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Sex differences in risk factors for myocardial infarction: cohort study of UK Biobank participants.

A new interesting article has been published in BMJ. 2018 Nov 7;363:k4247. doi: 10.1136/bmj.k4247. and titled:

Sex differences in risk factors for myocardial infarction: cohort study of UK Biobank participants.

Authors of this article are:

Millett ERC, Peters SAE, Woodward M.

A summary of the article is shown below:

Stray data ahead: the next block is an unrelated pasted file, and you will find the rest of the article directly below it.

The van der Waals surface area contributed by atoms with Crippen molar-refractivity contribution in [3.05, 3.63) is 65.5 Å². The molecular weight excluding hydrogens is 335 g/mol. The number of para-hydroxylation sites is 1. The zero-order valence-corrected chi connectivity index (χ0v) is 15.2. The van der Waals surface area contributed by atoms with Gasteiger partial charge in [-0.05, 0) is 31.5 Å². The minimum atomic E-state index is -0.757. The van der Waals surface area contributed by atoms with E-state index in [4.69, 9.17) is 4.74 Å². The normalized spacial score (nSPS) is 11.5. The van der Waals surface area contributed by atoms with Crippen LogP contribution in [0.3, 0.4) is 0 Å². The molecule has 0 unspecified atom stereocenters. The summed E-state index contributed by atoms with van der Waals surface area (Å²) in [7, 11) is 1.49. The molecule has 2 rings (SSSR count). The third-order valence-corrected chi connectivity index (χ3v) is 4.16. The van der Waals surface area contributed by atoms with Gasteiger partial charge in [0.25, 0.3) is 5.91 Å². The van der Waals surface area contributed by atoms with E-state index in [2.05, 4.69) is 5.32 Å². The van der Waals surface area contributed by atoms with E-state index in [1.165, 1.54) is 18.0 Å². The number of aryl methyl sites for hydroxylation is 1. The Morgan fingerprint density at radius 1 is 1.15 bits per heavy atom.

OBJECTIVES: To investigate sex differences in risk factors for incident myocardial infarction (MI) and whether they vary with age.DESIGN: Prospective population based study.SETTING: UK Biobank.PARTICIPANTS: 471 998 participants (56% women; mean age 56.2) with no history of cardiovascular disease.MAIN OUTCOME MEASURE: Incident (fatal and non-fatal) MI.RESULTS: 5081 participants (1463 (28.8%) of whom were women) had MI over seven years’ mean follow-up, resulting in an incidence per 10 000 person years of 7.76 (95% confidence interval 7.37 to 8.16) for women and 24.35 (23.57 to 25.16) for men. Higher blood pressure indices, smoking intensity, body mass index, and the presence of diabetes were associated with an increased risk of MI in men and women, but associations were attenuated with age. In women, systolic blood pressure and hypertension, smoking status and intensity, and diabetes were associated with higher hazard ratios for MI compared with men: ratio of hazard ratios 1.09 (95% confidence interval 1.02 to 1.16) for systolic blood pressure, 1.55 (1.32 to 1.83) for current smoking, 2.91 (1.56 to 5.45) for type 1 diabetes, and 1.47 (1.16 to 1.87) for type 2 diabetes. There was no evidence that any of these ratios of hazard ratios decreased with age (P>0.2). With the exception of type 1 diabetes, the incidence of MI was higher in men than in women for all risk factors.CONCLUSIONS: Although the incidence of MI was higher in men than in women, several risk factors were more strongly associated with MI in women compared with men. Sex specific associations between risk factors and MI declined with age, but, where it occurred, the higher relative risk in women remained. As the population ages and the prevalence of lifestyle associated risk factors increase, the incidence of MI in women will likely become more similar to that in men.Published by the BMJ Publishing Group Limited. For permission to use (where not already granted under a licence) please go to http://group.bmj.com/group/rights-licensing/permissions.

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